Similar to Vietnam and China


Environmental pollution

In the wake of đổi mới, the Vietnamese economy developed a considerable dynamic; however, this is associated with serious environmental pollution. Although the Vietnamese government has passed a number of laws on environmental protection in recent years and is committed to sustainable development, it is still lacking in practical implementation.

Air pollution in cities like Hanoi is a major problem and is responsible for many respiratory diseases. For example, in 2017 the air in Hanoi was only clean on 38 days. According to Air Visual data, Ho Chi Minh City and Hanoi ranked 1st and 3rd in the list of cities with the highest levels of air pollution in the world in September 2019, respectively. At the beginning of October 2019, air pollution in the capital was so high that the authorities advised the population not to leave the house if possible.

In addition to factories near Hanoi, the approximately 26 million mopeds that are on the road on Vietnamese roads and in some cases "pollute" the air are responsible for the poor air quality. However, it is questionable whether a plan by the Hanoi city administration to abolish all mopeds by 2030 can be implemented and even makes sense in this context.

In the course of the reform policy, the production of garbage has increased massively. There are already civil society initiatives to raise awareness for more environmentally sustainable waste disposal, but this is certainly a longer process.

According to the Vietnamese Ministry of Science and Technology, almost 50% of the wastewater in the country's industrial zones is discharged into rivers without being treated. The rivers in the south such as the Dong Nai, but also the Mekong, are particularly hard hit.

In October 2019, around one million Hanoi residents were without clean water for days because strangers had disposed of oil at the water source. The whole affair once again made it clear that the supply of the population with clean water is not guaranteed and the responsibility of the various provinces and state and private companies for the water supply in Vietnam has not yet been clarified.

In April 2016, a devastating fish death broke out in the waters of central Vietnam, the causes of which were not yet clear. It was only at the end of June 2016 that the Vietnamese government announced the result of an investigation, according to which a steel factory of the Taiwanese group Formasa in Ha Tinh had caused this environmental disaster by disposing of toxic chemicals.

Ha Long Bay, classified as a UNESCO World Heritage Site since 1994, is also affected by environmental pollution, which is caused, among other things, by coal mining in the bay. Although many tourists are still impressed by the beauty of Ha Long Bay, they are also appalled by the extreme degree of pollution of the water. The latter, however, is also due to the fact that the garbage and other residues that arise from the high number of tourists are directed directly into the bay.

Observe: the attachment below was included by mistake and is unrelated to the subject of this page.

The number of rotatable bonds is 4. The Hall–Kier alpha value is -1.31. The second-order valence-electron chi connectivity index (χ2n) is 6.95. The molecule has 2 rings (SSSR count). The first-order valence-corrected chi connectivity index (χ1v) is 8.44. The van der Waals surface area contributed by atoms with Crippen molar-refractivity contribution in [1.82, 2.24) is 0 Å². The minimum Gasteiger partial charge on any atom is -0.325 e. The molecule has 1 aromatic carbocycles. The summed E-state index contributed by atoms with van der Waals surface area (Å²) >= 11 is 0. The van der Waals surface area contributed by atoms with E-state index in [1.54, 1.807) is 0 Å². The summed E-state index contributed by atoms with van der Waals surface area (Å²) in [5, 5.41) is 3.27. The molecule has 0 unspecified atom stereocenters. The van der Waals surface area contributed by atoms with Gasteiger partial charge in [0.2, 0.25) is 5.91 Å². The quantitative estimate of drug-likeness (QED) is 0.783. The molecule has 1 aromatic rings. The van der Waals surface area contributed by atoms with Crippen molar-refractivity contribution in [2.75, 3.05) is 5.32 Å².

As part of a pilot project, a system for cleaning mine water was completed in 2012 with German support, which is intended to reduce the pollution of the region from coal mining.

A particularly blatant environmental problem in recent decades has been the rapid decline in forest stands, which can be traced back to various causes. In the meantime, around 32% of the area of ​​Vietnam is again forested - a result of targeted reforestation measures by the Vietnamese authorities in cooperation with foreign forest experts. German development cooperation is also involved in this area: one example is a project in the Phong Nha Ke Bang National Park in central Vietnam. However, illegal logging is still widespread. There is also evidence that the Vietnamese army is involved in the smuggling of wood from Laos.

The felling of hundreds of trees in the capital Hanoi, famous for its boulevards, sparked massive protests among parts of the public. In response, the city administration initially put the plan to cut down around 7,000 trees "on hold".

Climate change

In addition, the coastal areas of Vietnam in particular are severely affected by climate change. The Mekong Delta in particular is threatened by rising sea levels. Coastal protection is therefore of great importance. There are also plans to strengthen flood protection in Ho Chi Minh City, which is largely only one meter above sea level. In addition, overfishing and the construction of dams in Laos and China pose problems for the Mekong Delta, which affect not only Vietnam but also other neighboring countries.

However, climate change affects not only the south, but also the other parts of the country - in winter 2015, snowfall was observed in some places in central and south Vietnam for the first time in living memory.

In response to climate change, Vietnam adopted a "National Strategy on Climate Change" in December 2011.

Much of the mangrove forests that traditionally protected the Mekong Delta from the floods have been cleared in recent years to make way for shrimp farms. In addition to reforestation, environmentally friendly shrimp farming should now solve the problem - antibiotics are being used on a massive scale in many shrimp farms.